idna-mapping update

John C Klensin klensin at
Wed Dec 23 15:01:03 CET 2009

--On Wednesday, December 23, 2009 11:35 +0000 Gervase Markham
<gerv at> wrote:

> On 22/12/09 19:17, John C Klensin wrote:
>> While I agree that looking at [standardized] keyboards could
>> be very useful, I see the way you stated the question as
>> interesting.  The odds that a standardized keyboard would have
>> the "fi" ligature as a letter key when people intended the
>> letter "f" and "i" to be represented is actually pretty low --
> Indeed. I picked it as an example in the hope that people
> wouldn't get distracted by the specifics of the example I
> picked :-)

I understood that.  But the issue generalizes.

> But how often did those whole words contain letters your
> keyboard was otherwise unable to type? If they didn't, then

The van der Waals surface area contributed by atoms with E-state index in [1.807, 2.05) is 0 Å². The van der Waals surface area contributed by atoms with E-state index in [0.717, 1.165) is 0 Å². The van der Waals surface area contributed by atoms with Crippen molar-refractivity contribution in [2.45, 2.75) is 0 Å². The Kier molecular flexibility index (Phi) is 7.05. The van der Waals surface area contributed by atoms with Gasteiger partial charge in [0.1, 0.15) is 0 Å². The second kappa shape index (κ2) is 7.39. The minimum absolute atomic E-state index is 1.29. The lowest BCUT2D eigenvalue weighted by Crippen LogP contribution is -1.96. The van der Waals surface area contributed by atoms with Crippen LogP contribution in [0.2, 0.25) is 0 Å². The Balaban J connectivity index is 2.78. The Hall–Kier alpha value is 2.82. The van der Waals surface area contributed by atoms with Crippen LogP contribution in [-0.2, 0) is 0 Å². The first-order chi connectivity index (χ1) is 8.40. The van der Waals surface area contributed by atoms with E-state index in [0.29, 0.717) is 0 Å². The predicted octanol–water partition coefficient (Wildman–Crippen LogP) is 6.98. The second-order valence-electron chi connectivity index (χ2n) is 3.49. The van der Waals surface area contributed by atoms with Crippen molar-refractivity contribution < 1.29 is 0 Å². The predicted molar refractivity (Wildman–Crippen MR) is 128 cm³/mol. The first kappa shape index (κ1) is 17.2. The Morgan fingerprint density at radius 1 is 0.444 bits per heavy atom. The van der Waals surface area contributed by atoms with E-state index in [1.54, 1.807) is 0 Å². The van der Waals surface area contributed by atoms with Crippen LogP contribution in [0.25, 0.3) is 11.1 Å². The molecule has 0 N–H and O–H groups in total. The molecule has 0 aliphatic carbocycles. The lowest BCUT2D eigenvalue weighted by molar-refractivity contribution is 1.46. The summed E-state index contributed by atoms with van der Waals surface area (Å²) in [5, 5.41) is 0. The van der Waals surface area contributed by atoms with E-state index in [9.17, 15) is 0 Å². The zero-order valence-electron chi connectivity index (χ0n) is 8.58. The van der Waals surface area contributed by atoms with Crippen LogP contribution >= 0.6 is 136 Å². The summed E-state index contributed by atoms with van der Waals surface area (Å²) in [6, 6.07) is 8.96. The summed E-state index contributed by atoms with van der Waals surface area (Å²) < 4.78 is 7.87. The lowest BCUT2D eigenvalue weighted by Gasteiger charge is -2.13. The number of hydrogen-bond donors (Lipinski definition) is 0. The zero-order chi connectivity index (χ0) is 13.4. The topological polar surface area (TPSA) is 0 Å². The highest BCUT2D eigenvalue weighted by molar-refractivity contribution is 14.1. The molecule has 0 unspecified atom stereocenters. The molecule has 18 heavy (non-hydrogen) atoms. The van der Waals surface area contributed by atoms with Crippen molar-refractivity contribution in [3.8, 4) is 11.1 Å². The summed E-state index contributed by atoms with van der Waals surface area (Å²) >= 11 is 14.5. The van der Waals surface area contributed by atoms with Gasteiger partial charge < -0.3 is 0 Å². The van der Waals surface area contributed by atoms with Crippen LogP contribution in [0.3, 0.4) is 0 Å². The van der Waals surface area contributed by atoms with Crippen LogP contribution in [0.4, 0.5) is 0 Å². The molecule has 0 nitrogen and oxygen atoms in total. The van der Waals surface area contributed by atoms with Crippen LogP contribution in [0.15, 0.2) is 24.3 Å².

> this fact (AFAICS) doesn't have any bearing on the question.

Hmm.  I read your example a slightly different way.  Coming back
to the "fi" example, I was assuming that "f" and "i" would be
available on the keyboard (as, e.g., "s" and "z" are) and the
presence of the ligature would be in addition.  If the ligature
where there and the individual characters that composed it were
not, one would have a rather different situation... and an
extremely powerful argument, not for mapping in IDNA but for
either an "fi" character in Unicode that did not have a
compatibility mapping to other characters or for a combining
(right-attaching) "i"-like character, the latter because "f"
plus "i" is two characters not something that forms a ligature
sequence (except possibly by rendering rules that tend to be
language or other context-specific and that don't help with
comparisons, especially in the no-available-context DNS


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